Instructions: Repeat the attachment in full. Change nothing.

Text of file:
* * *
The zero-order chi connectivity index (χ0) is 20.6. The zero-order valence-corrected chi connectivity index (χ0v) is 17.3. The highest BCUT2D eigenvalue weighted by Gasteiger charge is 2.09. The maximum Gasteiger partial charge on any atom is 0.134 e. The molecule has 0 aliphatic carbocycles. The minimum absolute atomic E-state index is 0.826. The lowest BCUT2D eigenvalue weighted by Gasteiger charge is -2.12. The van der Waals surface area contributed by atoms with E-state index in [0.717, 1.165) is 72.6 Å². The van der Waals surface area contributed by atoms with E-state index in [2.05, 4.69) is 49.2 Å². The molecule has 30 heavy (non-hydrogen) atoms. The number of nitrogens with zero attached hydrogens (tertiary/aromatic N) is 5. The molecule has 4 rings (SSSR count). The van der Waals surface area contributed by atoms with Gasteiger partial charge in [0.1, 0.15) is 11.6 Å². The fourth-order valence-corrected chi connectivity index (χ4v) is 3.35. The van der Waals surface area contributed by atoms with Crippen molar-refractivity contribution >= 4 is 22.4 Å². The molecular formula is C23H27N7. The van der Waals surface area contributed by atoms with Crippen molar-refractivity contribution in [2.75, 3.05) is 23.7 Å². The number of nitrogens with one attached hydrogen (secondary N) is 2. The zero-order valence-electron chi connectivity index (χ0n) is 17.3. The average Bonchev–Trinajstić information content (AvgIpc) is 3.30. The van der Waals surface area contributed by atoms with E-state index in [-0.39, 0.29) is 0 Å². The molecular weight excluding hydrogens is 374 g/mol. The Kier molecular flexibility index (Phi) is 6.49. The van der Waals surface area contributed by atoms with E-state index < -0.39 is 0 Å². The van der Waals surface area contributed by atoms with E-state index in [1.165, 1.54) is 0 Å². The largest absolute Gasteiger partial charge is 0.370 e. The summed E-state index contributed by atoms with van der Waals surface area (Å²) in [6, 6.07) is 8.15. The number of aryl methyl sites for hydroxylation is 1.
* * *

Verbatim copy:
The zero-order chi connectivity index (χ0) is 20.6. The zero-order valence-corrected chi connectivity index (χ0v) is 17.3. The highest BCUT2D eigenvalue weighted by Gasteiger charge is 2.09. The maximum Gasteiger partial charge on any atom is 0.134 e. The molecule has 0 aliphatic carbocycles. The minimum absolute atomic E-state index is 0.826. The lowest BCUT2D eigenvalue weighted by Gasteiger charge is -2.12. The van der Waals surface area contributed by atoms with E-state index in [0.717, 1.165) is 72.6 Å². The van der Waals surface area contributed by atoms with E-state index in [2.05, 4.69) is 49.2 Å². The molecule has 30 heavy (non-hydrogen) atoms. The number of nitrogens with zero attached hydrogens (tertiary/aromatic N) is 5. The molecule has 4 rings (SSSR count). The van der Waals surface area contributed by atoms with Gasteiger partial charge in [0.1, 0.15) is 11.6 Å². The fourth-order valence-corrected chi connectivity index (χ4v) is 3.35. The van der Waals surface area contributed by atoms with Crippen molar-refractivity contribution >= 4 is 22.4 Å². The molecular formula is C23H27N7. The van der Waals surface area contributed by atoms with Crippen molar-refractivity contribution in [2.75, 3.05) is 23.7 Å². The number of nitrogens with one attached hydrogen (secondary N) is 2. The zero-order valence-electron chi connectivity index (χ0n) is 17.3. The average Bonchev–Trinajstić information content (AvgIpc) is 3.30. The van der Waals surface area contributed by atoms with E-state index in [-0.39, 0.29) is 0 Å². The molecular weight excluding hydrogens is 374 g/mol. The Kier molecular flexibility index (Phi) is 6.49. The van der Waals surface area contributed by atoms with E-state index < -0.39 is 0 Å². The van der Waals surface area contributed by atoms with E-state index in [1.165, 1.54) is 0 Å². The largest absolute Gasteiger partial charge is 0.370 e. The summed E-state index contributed by atoms with van der Waals surface area (Å²) in [6, 6.07) is 8.15. The number of aryl methyl sites for hydroxylation is 1.